The Vice President of the United States is the President of the Senate. That means he sits up front. He has the gavel. He chooses who gets to speak next. He chooses when to gavel them to sit down. He makes procedural rulings--which can be overruled by a simple majority vote, it is true, but he makes procedural rulings.Bruce Ackerman at The American Prospect explains this weird little aspect of our government.
It is true that the Vice President has not traditionally exercised his powers to be President of the Senate. If the President were to tell the Veep to exercise them, it would piss the Majority Leader off--and the Minority Leader too to the extent that the Minority Leader hopes to someday become Majority Leader. But we could someday have a Constitutional Moment, couldn't we? The Vice President could show up and take the chair, right? And then call on and recognize whomever he or she chose and only whomever he or she chose for just whatever purposes he or she chose--and the Veeps decisions would stick, to the extent that he or she was sustained in rulings by fifty-one senators.
Under the original U.S. Constitution, members of the Electoral College didn't cast one ballot for president and one for vice president. The Founders distrusted political parties and sought to minimize their influence. They refused to allow electors to designate a party ticket for a two-candidate slate, as they do today. While electors were each given two ballots, they were told to cast both ballots for the men they considered best qualified for the presidency. The candidate with the most ballots became president; the runner-up became vice president. This system virtually guaranteed that the vice president, serving as president of the Senate, would be the president's principal political antagonist.Ackerman's post is worth reading in full, since it is occasioned by some moves by Vice President Cheney.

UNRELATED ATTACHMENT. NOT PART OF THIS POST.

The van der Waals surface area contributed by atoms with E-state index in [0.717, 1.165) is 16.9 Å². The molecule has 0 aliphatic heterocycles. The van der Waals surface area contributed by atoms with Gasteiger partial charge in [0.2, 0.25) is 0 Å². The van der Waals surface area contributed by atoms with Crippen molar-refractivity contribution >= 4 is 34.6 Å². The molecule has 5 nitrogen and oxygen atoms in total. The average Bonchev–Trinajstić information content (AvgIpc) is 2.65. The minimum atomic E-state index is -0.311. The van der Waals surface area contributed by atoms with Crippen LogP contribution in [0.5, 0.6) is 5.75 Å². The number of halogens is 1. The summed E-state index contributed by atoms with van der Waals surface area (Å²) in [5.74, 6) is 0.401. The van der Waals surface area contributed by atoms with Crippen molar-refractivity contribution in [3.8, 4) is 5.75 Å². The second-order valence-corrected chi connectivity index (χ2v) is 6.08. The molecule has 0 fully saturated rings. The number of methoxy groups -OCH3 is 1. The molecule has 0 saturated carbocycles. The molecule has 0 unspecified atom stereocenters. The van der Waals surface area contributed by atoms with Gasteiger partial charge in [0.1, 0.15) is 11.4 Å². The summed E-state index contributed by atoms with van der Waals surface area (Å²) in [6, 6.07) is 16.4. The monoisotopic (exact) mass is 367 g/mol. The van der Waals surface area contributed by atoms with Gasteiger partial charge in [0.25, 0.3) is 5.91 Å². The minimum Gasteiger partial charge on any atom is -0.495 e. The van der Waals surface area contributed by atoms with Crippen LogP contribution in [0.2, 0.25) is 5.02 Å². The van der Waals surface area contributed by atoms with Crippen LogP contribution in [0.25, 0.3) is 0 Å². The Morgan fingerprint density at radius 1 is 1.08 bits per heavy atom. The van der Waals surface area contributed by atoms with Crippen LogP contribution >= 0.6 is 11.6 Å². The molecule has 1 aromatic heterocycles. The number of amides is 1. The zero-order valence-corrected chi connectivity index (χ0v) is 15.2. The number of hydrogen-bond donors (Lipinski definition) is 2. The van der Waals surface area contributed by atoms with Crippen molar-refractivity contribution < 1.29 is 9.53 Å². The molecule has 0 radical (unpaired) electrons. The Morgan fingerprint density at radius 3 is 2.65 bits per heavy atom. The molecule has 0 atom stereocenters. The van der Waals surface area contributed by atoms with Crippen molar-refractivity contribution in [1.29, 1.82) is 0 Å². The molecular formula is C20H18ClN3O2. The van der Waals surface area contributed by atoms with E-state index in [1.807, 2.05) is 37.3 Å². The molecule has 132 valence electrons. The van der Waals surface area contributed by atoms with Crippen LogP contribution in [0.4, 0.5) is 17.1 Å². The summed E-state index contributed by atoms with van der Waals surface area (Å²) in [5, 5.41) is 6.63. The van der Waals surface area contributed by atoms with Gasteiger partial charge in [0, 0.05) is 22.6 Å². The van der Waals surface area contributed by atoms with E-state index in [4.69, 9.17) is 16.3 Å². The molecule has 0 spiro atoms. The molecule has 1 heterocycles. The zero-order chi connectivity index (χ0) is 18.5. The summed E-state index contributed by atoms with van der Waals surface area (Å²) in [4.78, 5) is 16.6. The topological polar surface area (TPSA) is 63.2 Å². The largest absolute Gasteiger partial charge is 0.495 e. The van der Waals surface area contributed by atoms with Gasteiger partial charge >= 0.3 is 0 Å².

But party politics quickly proved too powerful for the Founders' ingenious efforts. During the election of 1800, all the Republican electors voted for the party ticket of Thomas Jefferson and Aaron Burr, giving each of them 73 votes in the Electoral College. Although everyone knew that Burr was the party's vice presidential choice, the tie threw the proceedings into the House of Representatives, and the Federalists almost succeeded in making Burr president. When Jefferson finally ascended to the presidency, the Republicans made sure that the problem wouldn't happen again by enacting the Twelfth Amendment, which created the Electoral College voting system we have today.
But the Jeffersonians failed to consider how this constitutional change could transform the Senate presidency into an instrument of presidential power. It inadvertently created a constitutional time bomb that has been ticking for two centuries. It hasn't gone off only because vice presidents have understood that the Senate was its own place and that their constitutional responsibility was to protect the integrity of its procedures.